The Flame in the Flood: An early access survival game that doesn’t suck



I can clearly remember the days when open world survival games were in short supply, they were something so many gamers craved, yet nobody put the time into actually releasing. That has certainly changed as we now have 372 games with the survival tag on Steam, yet it still feels like nobody is putting in the time to actually release them. Most of the big names are still in early access and have been for some time. I will be absolutely amazed when and if the Day Z standalone game that went into early access in 2013 gets the 2016 full release we were promised.

If you’re like me you’re probably getting sick of survival games with awesome concepts coming out half cooked, I totally get why the developers do it, but it isn’t good for consumers. When I came across The Flame in the Flood, which has been available on early access since September 24 2015, I resisted from buying it. The concept sounded great, but I had been stung by other similarly themed permadeath survival games before. It wasn’t until the lull of releases in January that I decided to finally give it a shot, and I’m glad I did.

It has a dog in it, how could it be bad?

It has a dog in it, how could it be bad?

Developed by The molasses Flood, a team that includes devs that worked on Halo 2 and Bioshock, The Flame in the Flood is set in a post societal America that has been wiped out by a flood, putting the player in control of a lone survivor known as Scout. Throughout her apocalyptic adventures Scout is followed by a dog called Aesop, who helps her find supplies, warns of imminent danger and looks straight up adorable. The mode available in early access has players try and stay alive as long as possible as they float down a randomly generated river in a crude raft scavenging for supplies at designated docking areas. Looking out for Scout’s hydration, hunger, temperature and energy, may seem like an easy endeavor at first, but it can turn chaotic in an instance as you struggle to stay alive.

Crafting plays a big role in The Flame in the Flood, building filters so Scout can have clean water and capturing and preserving small game such as rabbits is essential. Even when you feel fully supplied, a small crash into debris on the raft can send your most valuable supplies overboard. This happened to me on one play through when I lost my water filters after hitting driftwood, leaving me with a dehydrated Scout that had no option but to drink polluted water, which in turn made her sick, which then resulted in death.

Nothing beats dying of thirst on a river.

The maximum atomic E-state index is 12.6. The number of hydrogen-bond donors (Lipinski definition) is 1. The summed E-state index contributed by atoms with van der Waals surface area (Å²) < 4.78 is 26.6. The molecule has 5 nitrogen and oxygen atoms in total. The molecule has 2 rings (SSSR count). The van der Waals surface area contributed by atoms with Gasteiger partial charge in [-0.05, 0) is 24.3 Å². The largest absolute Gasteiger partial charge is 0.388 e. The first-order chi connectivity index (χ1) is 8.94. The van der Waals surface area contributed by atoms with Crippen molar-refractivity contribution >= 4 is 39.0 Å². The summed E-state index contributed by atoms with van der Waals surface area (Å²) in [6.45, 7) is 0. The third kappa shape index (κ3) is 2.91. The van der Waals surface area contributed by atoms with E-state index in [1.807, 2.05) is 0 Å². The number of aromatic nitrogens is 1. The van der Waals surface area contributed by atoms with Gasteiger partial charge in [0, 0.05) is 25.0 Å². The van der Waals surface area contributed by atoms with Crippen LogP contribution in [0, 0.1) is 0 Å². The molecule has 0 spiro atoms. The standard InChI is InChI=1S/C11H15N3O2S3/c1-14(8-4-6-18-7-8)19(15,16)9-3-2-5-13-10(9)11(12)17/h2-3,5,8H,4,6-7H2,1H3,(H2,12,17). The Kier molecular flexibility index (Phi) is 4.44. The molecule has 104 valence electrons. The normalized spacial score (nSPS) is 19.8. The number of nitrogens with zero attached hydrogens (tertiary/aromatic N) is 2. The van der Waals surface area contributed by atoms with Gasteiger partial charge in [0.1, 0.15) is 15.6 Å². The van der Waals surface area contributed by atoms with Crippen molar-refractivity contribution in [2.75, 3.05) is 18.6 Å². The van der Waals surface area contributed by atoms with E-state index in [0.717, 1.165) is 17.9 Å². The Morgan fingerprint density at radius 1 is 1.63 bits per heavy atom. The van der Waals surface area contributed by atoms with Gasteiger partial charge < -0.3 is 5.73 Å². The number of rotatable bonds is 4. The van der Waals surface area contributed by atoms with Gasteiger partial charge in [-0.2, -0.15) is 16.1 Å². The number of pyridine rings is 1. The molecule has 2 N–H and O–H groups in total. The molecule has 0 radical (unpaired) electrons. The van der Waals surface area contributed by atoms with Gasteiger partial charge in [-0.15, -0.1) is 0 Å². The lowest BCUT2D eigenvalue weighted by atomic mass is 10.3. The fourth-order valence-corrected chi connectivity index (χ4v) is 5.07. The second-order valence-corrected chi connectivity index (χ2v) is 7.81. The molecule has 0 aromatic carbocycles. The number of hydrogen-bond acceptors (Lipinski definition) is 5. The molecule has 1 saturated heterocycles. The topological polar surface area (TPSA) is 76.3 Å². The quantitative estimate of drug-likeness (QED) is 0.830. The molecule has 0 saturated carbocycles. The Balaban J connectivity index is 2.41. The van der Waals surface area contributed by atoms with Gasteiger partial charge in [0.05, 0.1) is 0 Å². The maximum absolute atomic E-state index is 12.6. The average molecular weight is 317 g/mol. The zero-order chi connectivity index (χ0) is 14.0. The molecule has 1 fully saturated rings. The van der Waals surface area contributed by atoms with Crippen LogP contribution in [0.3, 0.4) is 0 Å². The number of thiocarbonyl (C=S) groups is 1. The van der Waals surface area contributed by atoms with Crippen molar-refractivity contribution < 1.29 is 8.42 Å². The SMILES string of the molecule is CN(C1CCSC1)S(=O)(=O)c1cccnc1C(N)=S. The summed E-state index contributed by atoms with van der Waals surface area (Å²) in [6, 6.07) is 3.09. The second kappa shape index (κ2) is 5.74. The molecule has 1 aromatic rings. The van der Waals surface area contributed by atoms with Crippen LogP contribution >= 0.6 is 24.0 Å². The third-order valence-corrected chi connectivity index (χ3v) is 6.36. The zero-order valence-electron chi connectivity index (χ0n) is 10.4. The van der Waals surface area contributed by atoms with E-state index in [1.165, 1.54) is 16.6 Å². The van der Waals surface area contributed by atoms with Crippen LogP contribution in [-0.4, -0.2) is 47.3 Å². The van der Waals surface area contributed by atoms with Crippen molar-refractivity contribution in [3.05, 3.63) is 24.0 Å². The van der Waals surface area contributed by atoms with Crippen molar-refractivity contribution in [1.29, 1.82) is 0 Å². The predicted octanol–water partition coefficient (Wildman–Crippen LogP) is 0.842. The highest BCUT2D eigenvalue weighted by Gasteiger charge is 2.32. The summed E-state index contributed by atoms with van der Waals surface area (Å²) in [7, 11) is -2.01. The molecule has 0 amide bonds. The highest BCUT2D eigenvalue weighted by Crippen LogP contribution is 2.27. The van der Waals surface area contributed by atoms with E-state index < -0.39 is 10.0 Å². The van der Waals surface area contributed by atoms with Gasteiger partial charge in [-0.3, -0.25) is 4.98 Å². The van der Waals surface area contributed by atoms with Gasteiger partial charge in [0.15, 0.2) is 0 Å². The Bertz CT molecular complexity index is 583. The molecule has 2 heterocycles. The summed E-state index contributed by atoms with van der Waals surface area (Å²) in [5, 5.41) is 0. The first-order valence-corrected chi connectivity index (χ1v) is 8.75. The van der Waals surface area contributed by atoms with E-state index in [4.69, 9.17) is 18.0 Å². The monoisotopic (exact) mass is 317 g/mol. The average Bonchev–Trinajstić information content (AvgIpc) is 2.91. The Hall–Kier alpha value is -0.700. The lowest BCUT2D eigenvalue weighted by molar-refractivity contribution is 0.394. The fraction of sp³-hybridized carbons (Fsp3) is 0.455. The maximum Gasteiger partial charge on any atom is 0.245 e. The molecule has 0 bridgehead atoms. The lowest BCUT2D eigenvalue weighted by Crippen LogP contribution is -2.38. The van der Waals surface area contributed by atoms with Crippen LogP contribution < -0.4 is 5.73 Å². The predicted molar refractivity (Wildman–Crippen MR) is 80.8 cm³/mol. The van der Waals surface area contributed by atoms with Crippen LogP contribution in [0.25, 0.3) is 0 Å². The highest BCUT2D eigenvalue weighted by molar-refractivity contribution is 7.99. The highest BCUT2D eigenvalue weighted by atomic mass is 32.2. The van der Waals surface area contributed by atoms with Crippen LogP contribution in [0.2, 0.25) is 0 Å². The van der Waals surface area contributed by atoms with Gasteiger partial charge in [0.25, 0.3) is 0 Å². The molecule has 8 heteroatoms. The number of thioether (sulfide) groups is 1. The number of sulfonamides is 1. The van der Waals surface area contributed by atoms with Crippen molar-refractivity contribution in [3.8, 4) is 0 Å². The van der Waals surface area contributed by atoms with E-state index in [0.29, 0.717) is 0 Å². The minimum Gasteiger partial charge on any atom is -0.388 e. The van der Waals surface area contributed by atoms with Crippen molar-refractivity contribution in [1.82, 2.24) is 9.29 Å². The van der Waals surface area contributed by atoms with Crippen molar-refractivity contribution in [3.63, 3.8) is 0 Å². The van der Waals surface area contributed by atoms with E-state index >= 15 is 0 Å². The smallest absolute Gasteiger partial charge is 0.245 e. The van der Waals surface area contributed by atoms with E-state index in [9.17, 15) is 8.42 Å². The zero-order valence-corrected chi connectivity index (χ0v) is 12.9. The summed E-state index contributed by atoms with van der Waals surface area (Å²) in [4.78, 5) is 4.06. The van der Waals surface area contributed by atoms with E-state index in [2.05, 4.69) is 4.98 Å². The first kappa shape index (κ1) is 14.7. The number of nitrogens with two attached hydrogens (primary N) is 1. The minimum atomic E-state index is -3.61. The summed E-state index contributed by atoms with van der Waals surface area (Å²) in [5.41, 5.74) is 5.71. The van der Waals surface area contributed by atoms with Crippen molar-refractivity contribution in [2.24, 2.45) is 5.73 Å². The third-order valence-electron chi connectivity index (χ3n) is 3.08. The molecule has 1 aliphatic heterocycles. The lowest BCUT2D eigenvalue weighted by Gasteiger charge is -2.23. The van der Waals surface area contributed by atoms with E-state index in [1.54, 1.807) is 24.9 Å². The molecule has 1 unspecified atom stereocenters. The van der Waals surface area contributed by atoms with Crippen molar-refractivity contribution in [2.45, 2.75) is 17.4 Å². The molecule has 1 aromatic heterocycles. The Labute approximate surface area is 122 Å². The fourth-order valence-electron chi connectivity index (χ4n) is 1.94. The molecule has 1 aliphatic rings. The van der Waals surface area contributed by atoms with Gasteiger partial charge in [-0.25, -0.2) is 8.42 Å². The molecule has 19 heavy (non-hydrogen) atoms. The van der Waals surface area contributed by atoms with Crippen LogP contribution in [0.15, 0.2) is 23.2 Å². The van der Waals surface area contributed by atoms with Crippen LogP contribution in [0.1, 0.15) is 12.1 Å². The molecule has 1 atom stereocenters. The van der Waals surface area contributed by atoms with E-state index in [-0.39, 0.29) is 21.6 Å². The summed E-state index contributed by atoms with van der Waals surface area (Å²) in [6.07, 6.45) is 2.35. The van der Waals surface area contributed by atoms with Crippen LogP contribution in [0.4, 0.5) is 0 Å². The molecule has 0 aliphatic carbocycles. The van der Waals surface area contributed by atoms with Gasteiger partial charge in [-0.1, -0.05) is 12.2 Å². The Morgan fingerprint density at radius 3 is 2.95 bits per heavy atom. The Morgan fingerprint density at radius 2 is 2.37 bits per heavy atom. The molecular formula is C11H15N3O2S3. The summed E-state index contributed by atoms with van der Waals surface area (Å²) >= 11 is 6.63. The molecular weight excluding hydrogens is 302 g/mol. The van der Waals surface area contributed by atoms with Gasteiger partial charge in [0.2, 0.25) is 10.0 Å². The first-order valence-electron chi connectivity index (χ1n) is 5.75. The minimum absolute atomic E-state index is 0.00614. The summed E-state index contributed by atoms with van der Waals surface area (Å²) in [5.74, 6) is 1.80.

Nothing beats dying of thirst on a river.

Not only do you have to struggle with finding supplies to keep Scout alive, but the world she inhabits is very much against her. Heavy rain will make Scout wet and drop her temperature, which as you probably guessed can make her sick and die. Wildlife such as wolves and boars will also totally mess Scout up if given a chance, especially when encountered early on. Until you can craft weapons the only options is to temporarily scare these animals away and use the time that gives you to flee.

The very first time I died was due to a boar breaking Scout’s legs and goring her to death as she tried to feebly crawl away. It was heartbreaking, I had kept her alive for so long, only to have that time cruelly and brutally taken away by a glorified pig. And to add insult to injury, when the game starts up again you see Aesop taking Scout’s backpack off a skeleton, either as a default cut scene or to indicate Scout is just a moniker and this is all a warped loop of dead protagonists. Huh… that theory would totally make Aesop a questionable sidekick. Saying that he did lead me to that boar… and I thought my dog was a dick for sometimes getting in the way when I’m holding mugs of hot tea.

The flame 1

Look at him, he’s totally in cahoots with the wolf.

Currently on Steam for US$19.99, The Flame in the Flood is very much worth purchasing for fans of survival games who want a taste of what’s to come. The traveling aspect and rogue-lite nature make it one of the finest examples of the genre that I have played. Not only is the gameplay great, but the soundtrack by Chuck Ragan is beautifully bittersweet and compliments the game perfectly.

Where The Flame in the Flood differs from other early access games is the fact that it feels very near completion. I am currently hooked on the survival mode trying to beat my previous distance traveled/days survived, so I can only imagine how the campaign will be. The Flame in the Flood will be available for Windows, OS X and Xbox One upon full release, which will hopefully be on target for 2016.

Gore Charlie on Twitter @clbraith and don’t forget to follow @load_screen and like us on Facebook.


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